By Dr. Kevin Pottie
When I began my residency at Bruyère FHT, many years ago, I mentioned that I spoke Spanish. A week later, a large wave of Guatemalan and Salvadorian refugees arrived in Ottawa. For the next 2 years, I learned Family Medicine in a rich, chaotic but inspirational group of newly arriving 200 children, women and men from Latin America.
My Spanish was not super advanced back then and even if it was, I still had patients who needed help with vaccines, over the counter meds at pharmacies, handling counselling, and sometimes as an interpreter, as real interpreters were nonexistent. I finished my day after most residents, but I received global health lessons that would help in my future refugee work with MSF and in ER late night shifts in North York General, Toronto.
I arrived to academic Family Medicine with northern, MSF, and urban ER experience and a Masters of Family Medicine. New people ask tough questions. I asked, why do we not have an evidence-based guideline to support the care of refugees? My global health mentor asked me to write a 1-page concept note and from there my research career took off.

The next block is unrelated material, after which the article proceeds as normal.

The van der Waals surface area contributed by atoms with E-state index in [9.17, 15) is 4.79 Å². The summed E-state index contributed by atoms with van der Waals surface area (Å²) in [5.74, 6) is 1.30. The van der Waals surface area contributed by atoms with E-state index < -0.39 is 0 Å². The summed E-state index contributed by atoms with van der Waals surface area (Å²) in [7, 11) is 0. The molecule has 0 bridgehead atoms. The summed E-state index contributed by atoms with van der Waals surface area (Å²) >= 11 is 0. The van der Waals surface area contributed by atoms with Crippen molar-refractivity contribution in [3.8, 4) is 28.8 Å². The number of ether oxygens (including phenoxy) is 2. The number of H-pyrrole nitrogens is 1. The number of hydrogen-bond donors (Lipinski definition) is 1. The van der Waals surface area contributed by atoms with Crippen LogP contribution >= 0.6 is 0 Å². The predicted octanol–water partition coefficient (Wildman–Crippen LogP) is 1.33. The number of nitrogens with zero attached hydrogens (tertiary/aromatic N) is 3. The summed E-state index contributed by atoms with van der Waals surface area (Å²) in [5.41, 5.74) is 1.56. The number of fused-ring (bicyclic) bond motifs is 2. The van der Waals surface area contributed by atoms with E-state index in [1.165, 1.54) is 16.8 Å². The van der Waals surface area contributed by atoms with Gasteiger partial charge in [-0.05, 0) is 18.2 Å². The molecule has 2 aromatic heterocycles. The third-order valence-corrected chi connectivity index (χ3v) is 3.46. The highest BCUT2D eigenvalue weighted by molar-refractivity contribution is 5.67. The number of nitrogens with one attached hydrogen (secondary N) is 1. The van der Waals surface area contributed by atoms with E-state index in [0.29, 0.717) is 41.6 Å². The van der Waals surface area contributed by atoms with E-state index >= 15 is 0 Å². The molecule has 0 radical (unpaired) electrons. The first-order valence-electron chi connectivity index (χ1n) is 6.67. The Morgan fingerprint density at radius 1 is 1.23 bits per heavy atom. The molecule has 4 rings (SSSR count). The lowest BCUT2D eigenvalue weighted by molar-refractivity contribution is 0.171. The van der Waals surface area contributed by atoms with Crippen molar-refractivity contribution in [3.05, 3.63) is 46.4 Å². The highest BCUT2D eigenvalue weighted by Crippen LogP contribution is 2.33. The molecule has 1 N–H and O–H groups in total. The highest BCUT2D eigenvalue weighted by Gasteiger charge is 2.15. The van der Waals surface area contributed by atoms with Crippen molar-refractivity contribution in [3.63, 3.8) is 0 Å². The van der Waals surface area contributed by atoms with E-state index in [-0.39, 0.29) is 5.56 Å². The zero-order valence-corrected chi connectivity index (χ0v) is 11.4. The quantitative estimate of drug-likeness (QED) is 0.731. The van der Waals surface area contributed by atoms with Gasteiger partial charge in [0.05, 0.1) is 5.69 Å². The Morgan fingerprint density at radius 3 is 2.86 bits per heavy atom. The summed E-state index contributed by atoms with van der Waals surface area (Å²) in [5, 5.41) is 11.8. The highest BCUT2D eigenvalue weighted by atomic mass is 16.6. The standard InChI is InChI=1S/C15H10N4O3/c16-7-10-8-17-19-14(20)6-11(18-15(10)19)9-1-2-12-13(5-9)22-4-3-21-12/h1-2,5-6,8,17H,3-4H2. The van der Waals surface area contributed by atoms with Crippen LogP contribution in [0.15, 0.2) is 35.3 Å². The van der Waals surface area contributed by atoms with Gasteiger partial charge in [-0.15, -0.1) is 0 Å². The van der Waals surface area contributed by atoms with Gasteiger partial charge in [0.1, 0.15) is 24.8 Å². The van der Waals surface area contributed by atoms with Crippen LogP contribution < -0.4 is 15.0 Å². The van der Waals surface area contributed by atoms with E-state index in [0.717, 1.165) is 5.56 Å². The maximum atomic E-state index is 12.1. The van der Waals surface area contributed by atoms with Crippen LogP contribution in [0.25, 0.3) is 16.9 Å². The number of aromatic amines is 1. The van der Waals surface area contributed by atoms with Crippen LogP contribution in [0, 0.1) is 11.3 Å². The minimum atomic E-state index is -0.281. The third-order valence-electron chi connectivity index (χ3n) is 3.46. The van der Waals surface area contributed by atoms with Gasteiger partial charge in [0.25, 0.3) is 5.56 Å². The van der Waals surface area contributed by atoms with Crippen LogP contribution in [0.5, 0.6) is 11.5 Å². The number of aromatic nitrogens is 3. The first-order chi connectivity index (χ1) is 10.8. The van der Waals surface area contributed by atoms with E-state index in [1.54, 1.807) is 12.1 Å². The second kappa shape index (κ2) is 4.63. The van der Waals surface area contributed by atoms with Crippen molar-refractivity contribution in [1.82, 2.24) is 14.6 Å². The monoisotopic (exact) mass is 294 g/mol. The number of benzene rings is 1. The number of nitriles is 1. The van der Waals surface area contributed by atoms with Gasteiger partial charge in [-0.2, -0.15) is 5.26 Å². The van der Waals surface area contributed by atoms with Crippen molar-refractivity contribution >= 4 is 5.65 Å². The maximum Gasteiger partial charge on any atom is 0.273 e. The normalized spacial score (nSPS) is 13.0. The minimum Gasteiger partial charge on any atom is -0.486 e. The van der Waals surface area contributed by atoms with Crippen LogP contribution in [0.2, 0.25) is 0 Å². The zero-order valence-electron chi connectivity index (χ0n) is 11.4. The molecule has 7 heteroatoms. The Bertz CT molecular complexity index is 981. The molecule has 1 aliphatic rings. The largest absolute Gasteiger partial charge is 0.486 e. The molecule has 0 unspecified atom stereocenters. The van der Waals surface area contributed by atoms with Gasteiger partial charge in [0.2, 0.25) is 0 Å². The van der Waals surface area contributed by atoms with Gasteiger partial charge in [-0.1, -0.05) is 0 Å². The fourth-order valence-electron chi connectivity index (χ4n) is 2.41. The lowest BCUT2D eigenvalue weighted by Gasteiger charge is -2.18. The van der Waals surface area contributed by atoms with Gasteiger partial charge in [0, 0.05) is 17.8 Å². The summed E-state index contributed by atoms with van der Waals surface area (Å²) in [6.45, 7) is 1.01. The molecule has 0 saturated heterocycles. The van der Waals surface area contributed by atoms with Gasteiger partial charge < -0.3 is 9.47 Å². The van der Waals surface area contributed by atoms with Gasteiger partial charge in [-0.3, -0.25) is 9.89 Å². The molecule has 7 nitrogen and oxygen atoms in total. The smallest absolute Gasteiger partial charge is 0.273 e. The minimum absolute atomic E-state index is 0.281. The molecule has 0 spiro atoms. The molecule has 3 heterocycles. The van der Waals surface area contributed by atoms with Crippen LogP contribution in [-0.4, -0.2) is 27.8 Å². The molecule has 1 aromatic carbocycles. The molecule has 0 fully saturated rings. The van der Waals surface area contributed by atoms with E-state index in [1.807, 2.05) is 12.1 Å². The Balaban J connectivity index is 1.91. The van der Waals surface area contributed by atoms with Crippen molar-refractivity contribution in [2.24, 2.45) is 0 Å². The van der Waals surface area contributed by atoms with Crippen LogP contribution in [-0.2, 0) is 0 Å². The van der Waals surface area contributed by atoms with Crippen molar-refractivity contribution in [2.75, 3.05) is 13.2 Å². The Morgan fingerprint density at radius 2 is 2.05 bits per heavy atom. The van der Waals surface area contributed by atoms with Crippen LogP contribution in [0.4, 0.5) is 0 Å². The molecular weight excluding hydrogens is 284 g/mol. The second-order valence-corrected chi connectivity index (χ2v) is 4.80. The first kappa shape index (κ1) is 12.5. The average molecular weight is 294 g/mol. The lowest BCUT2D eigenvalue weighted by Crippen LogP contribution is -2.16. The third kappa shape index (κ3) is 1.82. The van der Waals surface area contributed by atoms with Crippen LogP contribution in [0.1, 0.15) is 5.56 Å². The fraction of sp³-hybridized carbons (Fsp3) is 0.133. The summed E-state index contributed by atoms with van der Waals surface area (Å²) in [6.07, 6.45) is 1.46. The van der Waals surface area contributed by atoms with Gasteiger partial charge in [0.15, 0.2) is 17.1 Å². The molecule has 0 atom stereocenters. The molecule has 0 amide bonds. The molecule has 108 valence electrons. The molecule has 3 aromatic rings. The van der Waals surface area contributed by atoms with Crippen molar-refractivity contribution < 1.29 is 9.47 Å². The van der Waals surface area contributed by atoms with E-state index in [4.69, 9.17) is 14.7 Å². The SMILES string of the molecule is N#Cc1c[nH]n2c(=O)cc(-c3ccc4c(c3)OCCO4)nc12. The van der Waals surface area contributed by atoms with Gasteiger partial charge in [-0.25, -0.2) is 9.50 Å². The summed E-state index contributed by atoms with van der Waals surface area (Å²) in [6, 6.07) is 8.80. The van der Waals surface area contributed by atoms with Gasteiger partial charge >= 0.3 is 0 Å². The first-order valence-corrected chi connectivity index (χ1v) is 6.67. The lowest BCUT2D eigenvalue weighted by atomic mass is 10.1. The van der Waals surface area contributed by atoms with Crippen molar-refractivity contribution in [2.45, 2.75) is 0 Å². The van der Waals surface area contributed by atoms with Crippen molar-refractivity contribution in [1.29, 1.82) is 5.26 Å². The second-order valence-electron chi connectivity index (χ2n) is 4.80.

I wanted impact more than anything, but hated the structure and distance of research. Over 5 years, with 87 co-authors, battles with specialists and family doctors and much editing with CMAJ, we published the world’s first evidence based guidelines for immigrants and refugees to rave clinical and media reviews. Who doesn’t like having CBC call their research work revolutionary? I still wanted to go back to more teaching and clinic, but after 5 intense years, I realized I had changed; I had created my own global health business. And this business has led to positions with GRADE, WHO and EU in Geneva and the European CDC in Stockholm and work as a leader in evidence-based migrant health around the world.
Besides developing an interest in refugees, and maybe considering some LMIC travel, check out our cool website at clinical and teaching www.ccirhken.ca. I recommend residents and staff of all persuasions to take a peek at the e-learning modules, read our CMAJ guidelines, use the clinician checklist and follow our student innovations. We’re open to resident projects and our newest gig is AI and Migrant Health with government and International Organization of Migration partners.
Find Dr. Pottie’s biography and read his most recent publication: “Healthcare is not universal if undocumented migrants are excluded”
Dr. Pottie will also be presenting at the CHEO Global Health and Primary Care Day on November 20 on Climate Change Refugees and Global Mental Health.